Judge slams claimant's "exorbitant approach" to litigation, questions motives behind suit
A high court judge of England and Wales has not only binned a controversial defamation case filed against former Conservative MP Charlotte Leslie; he has also taken the time to criticise the claimant’s “exorbitant approach” to litigation and question his motives for bringing the case.
British conservative-party donor and businessman-philanthropist Mohamed Amersi sued Leslie and the Conservative Middle East Council (CMEC) she used to direct for defamation. Amersi claimed Leslie circulated documents to certain high-profile individuals from the end of 2020 to January 2021 which seriously harmed his reputation. Individuals who received Leslie’s memos included former lord chancellor David Lidington.
High court judge Matthew Nicklin of the high court media and communications list – which tries cases of defamation, data privacy breaches and personal data misuse, and publication-caused harassment in England and Wales – called Amersi’s prospects of proving he had been defamed by Leslie and CMEC “fanciful” and Amersi’s allegation that he had suffered serious harm from the former MP’s circulated memos, “speculative and optimistic guesswork”.
While Amersi pointed out 22 imputations made against him in Leslie’s memos, the judge focused on the impact the memos made on those who received it “because it is the actual impact that these defamatory imputations had on the publishees that matters”.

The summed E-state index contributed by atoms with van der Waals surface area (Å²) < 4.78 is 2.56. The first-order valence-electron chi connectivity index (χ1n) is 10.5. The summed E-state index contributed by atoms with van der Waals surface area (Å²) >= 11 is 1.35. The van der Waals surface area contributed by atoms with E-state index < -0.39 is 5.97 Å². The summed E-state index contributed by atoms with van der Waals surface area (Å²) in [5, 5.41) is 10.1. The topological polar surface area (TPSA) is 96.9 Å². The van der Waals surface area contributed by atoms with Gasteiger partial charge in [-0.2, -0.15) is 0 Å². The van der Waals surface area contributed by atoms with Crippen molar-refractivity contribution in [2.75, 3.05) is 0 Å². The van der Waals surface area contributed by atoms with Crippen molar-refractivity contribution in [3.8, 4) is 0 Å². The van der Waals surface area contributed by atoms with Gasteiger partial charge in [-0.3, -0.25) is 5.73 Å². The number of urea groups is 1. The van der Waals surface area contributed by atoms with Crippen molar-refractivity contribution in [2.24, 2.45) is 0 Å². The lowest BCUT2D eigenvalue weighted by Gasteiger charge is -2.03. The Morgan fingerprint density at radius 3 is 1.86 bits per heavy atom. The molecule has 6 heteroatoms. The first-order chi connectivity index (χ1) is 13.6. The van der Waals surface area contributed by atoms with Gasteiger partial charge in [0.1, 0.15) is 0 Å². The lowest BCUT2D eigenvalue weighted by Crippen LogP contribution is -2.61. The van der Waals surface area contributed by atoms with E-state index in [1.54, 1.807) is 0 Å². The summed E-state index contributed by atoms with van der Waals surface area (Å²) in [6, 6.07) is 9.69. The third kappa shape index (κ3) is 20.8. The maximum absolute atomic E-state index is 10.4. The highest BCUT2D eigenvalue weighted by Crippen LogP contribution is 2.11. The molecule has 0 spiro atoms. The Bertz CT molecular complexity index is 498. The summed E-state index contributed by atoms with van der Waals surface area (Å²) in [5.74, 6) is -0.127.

None of the recipients of Leslie’s memos gave Amersi a witness statement, instead preferring to give them to the defendants.
The judge found that Amersi failed to show his reputation had suffered serious harm because of the memos circulated. Considering the witness statements on hand, Nicklin concluded that the recipients of Leslie’s memos had drawn their own conclusions about Amersi either before ever having read the defamatory documents in question or from other sources, such as then-circulating newspaper articles casting doubt on Amersi’s background and business relations.
The 108-page judgment also took the time to criticise Amersi’s approach to litigating, pointing out that his amendment application and witness statements were packed with “irrelevant material” the judge could not find any use for.
“Other than, perhaps, as an effort to embarrass the Conservative Party, I fail to understand why the claimant has included this evidence in his witness statement,” Nicklin said. The judge observed that Amersi’s witness statement echoed some of the statements he had issued to media to defend himself against attacks or suggest problems with Leslie and CMEC.
“Witness statements in litigation are not to be used for settling scores or advancing some wider agenda,” Nicklin said.
Finally, the judge questioned Amersi’s motives in bringing the defamation case against Leslie and CMEC, especially considering two points of conduct from the claimant:
- Amersi’s “exorbitant approach to the litigation” – including raising multiple causes of action that did not add “any tangible benefit” to the case and a steadfast refusal to disclose his incurred costs to the court while spilling these figures to journalists, and
- Amersi’s delay in starting defamation proceedings, which Nicklin described as “inconsistent with a desire to seek prompt vindication”.
The facts surrounding the case suggested to Nicklin that Amersi was treating the defamation action as an “opportunity … to seek to embarrass (and possibly to punish) the Conservative Party for … having wronged him”.
Nicklin highlighted an Observer article from last year in which Amersi complained that he was excluded from elite Conservative Party events, the Guardian reported.
“That is not a legitimate purpose for civil proceedings for defamation,” Nicklin concluded.
The case is Amersi v Leslie and others.